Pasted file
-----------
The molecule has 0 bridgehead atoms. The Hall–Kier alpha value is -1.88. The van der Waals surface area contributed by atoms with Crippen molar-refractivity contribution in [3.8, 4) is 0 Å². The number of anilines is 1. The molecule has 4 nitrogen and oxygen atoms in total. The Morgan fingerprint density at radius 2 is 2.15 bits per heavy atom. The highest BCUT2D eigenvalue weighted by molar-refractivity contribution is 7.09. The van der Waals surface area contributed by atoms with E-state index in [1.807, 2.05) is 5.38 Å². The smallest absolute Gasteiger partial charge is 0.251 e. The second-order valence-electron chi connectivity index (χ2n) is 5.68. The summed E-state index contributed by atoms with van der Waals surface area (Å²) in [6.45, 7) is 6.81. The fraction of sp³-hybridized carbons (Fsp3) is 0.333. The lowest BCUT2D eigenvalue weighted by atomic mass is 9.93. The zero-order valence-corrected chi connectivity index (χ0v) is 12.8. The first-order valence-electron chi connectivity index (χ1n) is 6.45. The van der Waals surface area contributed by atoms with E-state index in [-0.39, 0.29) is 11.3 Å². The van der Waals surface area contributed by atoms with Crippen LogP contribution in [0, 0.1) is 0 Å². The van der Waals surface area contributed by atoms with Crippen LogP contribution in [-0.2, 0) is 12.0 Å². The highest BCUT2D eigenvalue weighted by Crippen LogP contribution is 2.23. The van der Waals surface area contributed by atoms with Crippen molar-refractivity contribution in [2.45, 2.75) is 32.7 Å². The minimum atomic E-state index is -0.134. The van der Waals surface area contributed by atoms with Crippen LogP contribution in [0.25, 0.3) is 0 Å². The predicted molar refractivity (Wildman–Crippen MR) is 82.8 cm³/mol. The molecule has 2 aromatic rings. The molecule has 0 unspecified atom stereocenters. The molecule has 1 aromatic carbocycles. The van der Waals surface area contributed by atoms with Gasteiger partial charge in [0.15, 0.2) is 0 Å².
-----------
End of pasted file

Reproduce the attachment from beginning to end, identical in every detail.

The molecule has 0 bridgehead atoms. The Hall–Kier alpha value is -1.88. The van der Waals surface area contributed by atoms with Crippen molar-refractivity contribution in [3.8, 4) is 0 Å². The number of anilines is 1. The molecule has 4 nitrogen and oxygen atoms in total. The Morgan fingerprint density at radius 2 is 2.15 bits per heavy atom. The highest BCUT2D eigenvalue weighted by molar-refractivity contribution is 7.09. The van der Waals surface area contributed by atoms with E-state index in [1.807, 2.05) is 5.38 Å². The smallest absolute Gasteiger partial charge is 0.251 e. The second-order valence-electron chi connectivity index (χ2n) is 5.68. The summed E-state index contributed by atoms with van der Waals surface area (Å²) in [6.45, 7) is 6.81. The fraction of sp³-hybridized carbons (Fsp3) is 0.333. The lowest BCUT2D eigenvalue weighted by atomic mass is 9.93. The zero-order valence-corrected chi connectivity index (χ0v) is 12.8. The first-order valence-electron chi connectivity index (χ1n) is 6.45. The van der Waals surface area contributed by atoms with E-state index in [-0.39, 0.29) is 11.3 Å². The van der Waals surface area contributed by atoms with Crippen LogP contribution in [0, 0.1) is 0 Å². The van der Waals surface area contributed by atoms with Crippen LogP contribution in [-0.2, 0) is 12.0 Å². The highest BCUT2D eigenvalue weighted by Crippen LogP contribution is 2.23. The van der Waals surface area contributed by atoms with Crippen molar-refractivity contribution in [2.45, 2.75) is 32.7 Å². The minimum atomic E-state index is -0.134. The van der Waals surface area contributed by atoms with Crippen LogP contribution in [0.25, 0.3) is 0 Å². The predicted molar refractivity (Wildman–Crippen MR) is 82.8 cm³/mol. The molecule has 2 aromatic rings. The molecule has 0 unspecified atom stereocenters. The molecule has 1 aromatic carbocycles. The van der Waals surface area contributed by atoms with Gasteiger partial charge in [0.15, 0.2) is 0 Å².